It’s the Law, Part 2

Ritter’s second law of network administration: If you give a user something to click, they’ll click it.

For all the complaints we make about them, users can be a resourceful lot. They seem to find all kinds of ways to get themselves into trouble, from making their desktop fonts so large that windows no longer fit on the screen to sticking a USB drive into the Ethernet port on the side of a laptop and griping that the computer doesn’t “see” the thumb drive anymore. It’s this cleverness for getting themselves into a situation and their unwillingness to extricate themselves from it that leads me to my second law.

The problem is endemic: humans are attracted to something new and different. I have a ball-point pen that has a little blinking blue light on one end. I have no idea what purpose the cool blinking light serves, except that it made me buy the thing. Users, too, will succumb to new icons, buttons, or anything that looks extraordinary, and they often end up sticking their mouse pointer where it doesn’t belong.

The simple administrative solution is to hide things you don’t want users to see. Both Windows and Linux have policy tools that allow an administrator to remove features from the user’s desktop, reducing the probability that they’ll click the wrong thing. This is not a substitute for security: permissions and rights should still be configured to prevent a user from doing anything to the computer that’s not in their job description. But if we can save just one harried help-desk employee the horror of a single clueless call, our work will have been worth the effort.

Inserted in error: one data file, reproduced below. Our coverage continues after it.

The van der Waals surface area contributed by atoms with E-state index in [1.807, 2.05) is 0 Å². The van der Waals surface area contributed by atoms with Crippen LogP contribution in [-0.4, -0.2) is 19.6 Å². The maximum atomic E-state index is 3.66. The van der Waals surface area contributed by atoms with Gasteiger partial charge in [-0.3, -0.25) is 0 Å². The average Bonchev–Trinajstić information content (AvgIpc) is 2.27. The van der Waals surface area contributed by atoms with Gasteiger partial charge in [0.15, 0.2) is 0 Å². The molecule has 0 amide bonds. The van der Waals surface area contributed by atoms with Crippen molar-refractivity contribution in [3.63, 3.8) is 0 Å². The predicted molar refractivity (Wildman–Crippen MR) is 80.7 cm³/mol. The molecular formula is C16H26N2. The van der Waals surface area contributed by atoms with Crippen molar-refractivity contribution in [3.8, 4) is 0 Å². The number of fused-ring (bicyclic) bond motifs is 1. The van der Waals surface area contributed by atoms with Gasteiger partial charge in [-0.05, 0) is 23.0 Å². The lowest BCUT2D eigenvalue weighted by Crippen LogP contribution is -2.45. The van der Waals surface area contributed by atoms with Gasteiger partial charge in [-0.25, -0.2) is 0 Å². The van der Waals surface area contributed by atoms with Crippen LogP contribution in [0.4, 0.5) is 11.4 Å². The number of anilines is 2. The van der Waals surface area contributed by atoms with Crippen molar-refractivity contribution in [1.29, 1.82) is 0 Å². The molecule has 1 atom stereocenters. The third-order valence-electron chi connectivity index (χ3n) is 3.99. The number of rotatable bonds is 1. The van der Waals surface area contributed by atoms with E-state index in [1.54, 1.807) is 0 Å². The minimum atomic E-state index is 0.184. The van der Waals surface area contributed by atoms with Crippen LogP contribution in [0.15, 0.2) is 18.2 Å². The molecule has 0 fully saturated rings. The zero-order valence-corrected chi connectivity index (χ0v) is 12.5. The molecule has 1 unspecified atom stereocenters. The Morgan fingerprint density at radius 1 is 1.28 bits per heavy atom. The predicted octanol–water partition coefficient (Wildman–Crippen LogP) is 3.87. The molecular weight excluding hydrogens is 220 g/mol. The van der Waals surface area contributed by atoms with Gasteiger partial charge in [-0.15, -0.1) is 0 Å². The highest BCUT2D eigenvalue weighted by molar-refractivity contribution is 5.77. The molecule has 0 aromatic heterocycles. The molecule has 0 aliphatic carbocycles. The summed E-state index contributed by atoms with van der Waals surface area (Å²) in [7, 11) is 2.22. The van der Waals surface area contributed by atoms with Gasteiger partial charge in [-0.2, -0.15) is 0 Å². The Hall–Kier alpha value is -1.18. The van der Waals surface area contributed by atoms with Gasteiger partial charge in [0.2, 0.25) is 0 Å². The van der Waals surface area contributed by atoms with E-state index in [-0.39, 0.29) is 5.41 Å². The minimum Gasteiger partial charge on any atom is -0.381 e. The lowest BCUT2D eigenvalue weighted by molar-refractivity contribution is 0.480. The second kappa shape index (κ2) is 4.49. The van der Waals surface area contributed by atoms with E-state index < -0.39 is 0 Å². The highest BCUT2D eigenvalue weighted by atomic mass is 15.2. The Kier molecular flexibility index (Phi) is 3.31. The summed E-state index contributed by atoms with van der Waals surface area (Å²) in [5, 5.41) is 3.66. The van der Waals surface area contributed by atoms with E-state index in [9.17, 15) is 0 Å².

Be seeing you.

It’s the Law

Ritter’s first law of network administration: An administrator at rest tends to stay at rest.

An administrator’s day could easily be consumed with all the little, mundane tasks that are necessary to keep things running smoothly. Backing up servers, reading log files, preparing reports on resource utilization, playing RuneScape—it all really eats into one’s time. That’s why I formulated my first law of network administration. I noted that, as a network admin, when things could pretty much take care of themselves, I could relax and better savor the more fulfilling moments of my job, like reducing a user’s disk quota or reading a user’s more provocative email messages. Here is a short, alliterative list of tips to help you achieve network nirvana:


Locate shared resources that have common security requirements in the same directory structure on your file server. Set access permissions only once on the highest-level directory that these files have in common. Use permission inheritance to ensure consistent security on all the files in the hierarchy.

Don’t assign permissions directly to users. Add users to appropriate groups and assign permissions to the groups. That way, you need only add a user to a group to ensure that all the access they require is properly configured.